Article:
Cincinnati Bengals: matthew stafford

Now that the Cincinnati Bengals' season has ended, and coaching changes have kicked off the unofficial start to the offseason, we're counting down the 10 plays that helped shape the Bengals' 11-5, AFC North championship year.

Big plays, particularly those from Cincinnati's defense, and explosive ones from the likes of Giovani Bernard, were critical to the way 2013 played out.

As is the case with most top 10 lists, determining these plays was completely subjective. They could be placed in virtually any slot among these 10, or not among them at all. Some certainly won't make the cut that many believe should. It's the nature of lists. Somewhere a cut-off has to come. Anyway, let's get to it, starting off with No. 10:

[+] EnlargeStafford/Nelson
Jason Miller/Getty ImagesReggie Nelson's rush of Matthew Stafford set in place a series of events that helped the Bengals top the Lions.
NELSON BLITZES STAFFORD

When: Oct. 20, 2013

Where: Ford Field, where the Bengals beat the Detroit Lions, 27-24.

What happened: Bengals defensive coordinator Mike Zimmer called for a third-and-4 safety blitz that put Reggie Nelson in position to pull off the momentum-turning play of the game. Before the play started, there were 40 seconds left in regulation with the score tied at 24. Cincinnati was coming off an overtime win at Buffalo the week before and wasn't looking to head to another extra period if it could help it.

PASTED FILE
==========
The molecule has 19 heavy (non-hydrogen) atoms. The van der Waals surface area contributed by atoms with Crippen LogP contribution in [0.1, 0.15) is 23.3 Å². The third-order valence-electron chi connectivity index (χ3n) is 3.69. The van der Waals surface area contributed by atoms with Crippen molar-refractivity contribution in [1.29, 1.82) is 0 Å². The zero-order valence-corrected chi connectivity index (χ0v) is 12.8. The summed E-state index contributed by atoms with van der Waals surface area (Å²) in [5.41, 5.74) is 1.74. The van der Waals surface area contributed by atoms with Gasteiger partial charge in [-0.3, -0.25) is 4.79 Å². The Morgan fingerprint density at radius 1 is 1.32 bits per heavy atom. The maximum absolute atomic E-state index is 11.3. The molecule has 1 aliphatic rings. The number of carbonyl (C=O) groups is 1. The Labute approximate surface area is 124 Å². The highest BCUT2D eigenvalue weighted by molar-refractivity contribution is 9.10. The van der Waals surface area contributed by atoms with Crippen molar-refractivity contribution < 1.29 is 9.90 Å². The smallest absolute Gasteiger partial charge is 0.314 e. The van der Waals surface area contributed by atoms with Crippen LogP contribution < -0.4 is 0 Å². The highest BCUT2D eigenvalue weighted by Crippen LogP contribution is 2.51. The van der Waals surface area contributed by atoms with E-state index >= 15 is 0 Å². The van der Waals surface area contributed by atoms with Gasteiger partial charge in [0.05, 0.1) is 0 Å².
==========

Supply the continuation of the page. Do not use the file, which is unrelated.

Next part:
As Lions quarterback Matthew Stafford was making his final line checks, he was confronted by a seven-man Bengals box that looked set on sending the full arsenal toward him. Six ended up rushing, with Nelson coming off the blind-side edge, untouched. Once Stafford felt the pressure, it was too late. He rolled right and threw an incomplete pass to the turf to avoid taking a sack deep in his own territory. The incompletion came in part to Nelson's ability to hook his right arm around Stafford's throwing arm as he tried to deliver the pass.

Five seconds later, Lions punter Sam Martin shanked a 28-yard punt into his sideline to set up positive field position for Andy Dalton and the Bengals' offense. Four plays and 15 yards later, Bengals kicker Mike Nugent was called upon to bury his second game-winning field goal in as many weeks. This time, with the seconds expiring, Nugent slammed through a 45-yard field goal that gave Cincinnati its fifth win of the season. The Bengals were 5-2.

What they said about it: Nugent: "I love how confident everyone always is. Nobody freaks out [when tied or losing]. It all begins with [coach Marvin Lewis] because he and his staff don't get too high or too low."

Nelson: "That's just poise. We always preach poise. And we did a good job of that. We just have to keep on grinding."

Martin: "I thought they were going to try blocking the punt and I rushed myself. I was trying to put the ball on the sideline and keep it away from the returner, and I pulled it."

Defensive end Carlos Dunlap: "It means we're growing up. We're going to need this win right here down the road when we play a few other good teams on the road. Teams like this help build our confidence and make us grow up. We had a young football team last year and now we're older."